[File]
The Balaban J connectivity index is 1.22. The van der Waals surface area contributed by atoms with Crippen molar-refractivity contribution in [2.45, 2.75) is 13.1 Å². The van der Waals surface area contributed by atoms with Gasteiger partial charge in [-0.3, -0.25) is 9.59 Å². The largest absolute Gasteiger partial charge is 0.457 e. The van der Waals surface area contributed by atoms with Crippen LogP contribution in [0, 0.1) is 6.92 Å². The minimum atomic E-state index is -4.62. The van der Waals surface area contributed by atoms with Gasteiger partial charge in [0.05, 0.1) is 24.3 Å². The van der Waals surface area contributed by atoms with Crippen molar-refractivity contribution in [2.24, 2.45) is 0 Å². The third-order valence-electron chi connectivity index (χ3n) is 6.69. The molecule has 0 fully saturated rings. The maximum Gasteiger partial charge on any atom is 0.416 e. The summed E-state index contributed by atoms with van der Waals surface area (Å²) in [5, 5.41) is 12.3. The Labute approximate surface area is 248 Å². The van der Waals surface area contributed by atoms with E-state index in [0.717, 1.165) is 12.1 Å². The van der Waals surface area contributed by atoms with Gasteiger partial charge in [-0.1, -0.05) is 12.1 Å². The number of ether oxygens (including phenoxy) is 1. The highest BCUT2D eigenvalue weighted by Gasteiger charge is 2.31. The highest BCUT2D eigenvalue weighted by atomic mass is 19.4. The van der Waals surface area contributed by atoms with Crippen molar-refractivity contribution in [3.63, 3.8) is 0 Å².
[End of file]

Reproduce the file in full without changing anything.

The Balaban J connectivity index is 1.22. The van der Waals surface area contributed by atoms with Crippen molar-refractivity contribution in [2.45, 2.75) is 13.1 Å². The van der Waals surface area contributed by atoms with Gasteiger partial charge in [-0.3, -0.25) is 9.59 Å². The largest absolute Gasteiger partial charge is 0.457 e. The van der Waals surface area contributed by atoms with Crippen LogP contribution in [0, 0.1) is 6.92 Å². The minimum atomic E-state index is -4.62. The van der Waals surface area contributed by atoms with Gasteiger partial charge in [0.05, 0.1) is 24.3 Å². The van der Waals surface area contributed by atoms with Crippen molar-refractivity contribution in [2.24, 2.45) is 0 Å². The third-order valence-electron chi connectivity index (χ3n) is 6.69. The molecule has 0 fully saturated rings. The maximum Gasteiger partial charge on any atom is 0.416 e. The summed E-state index contributed by atoms with van der Waals surface area (Å²) in [5, 5.41) is 12.3. The Labute approximate surface area is 248 Å². The van der Waals surface area contributed by atoms with E-state index in [0.717, 1.165) is 12.1 Å². The van der Waals surface area contributed by atoms with Gasteiger partial charge in [-0.1, -0.05) is 12.1 Å². The number of ether oxygens (including phenoxy) is 1. The highest BCUT2D eigenvalue weighted by Gasteiger charge is 2.31. The highest BCUT2D eigenvalue weighted by atomic mass is 19.4. The van der Waals surface area contributed by atoms with Crippen molar-refractivity contribution in [3.63, 3.8) is 0 Å².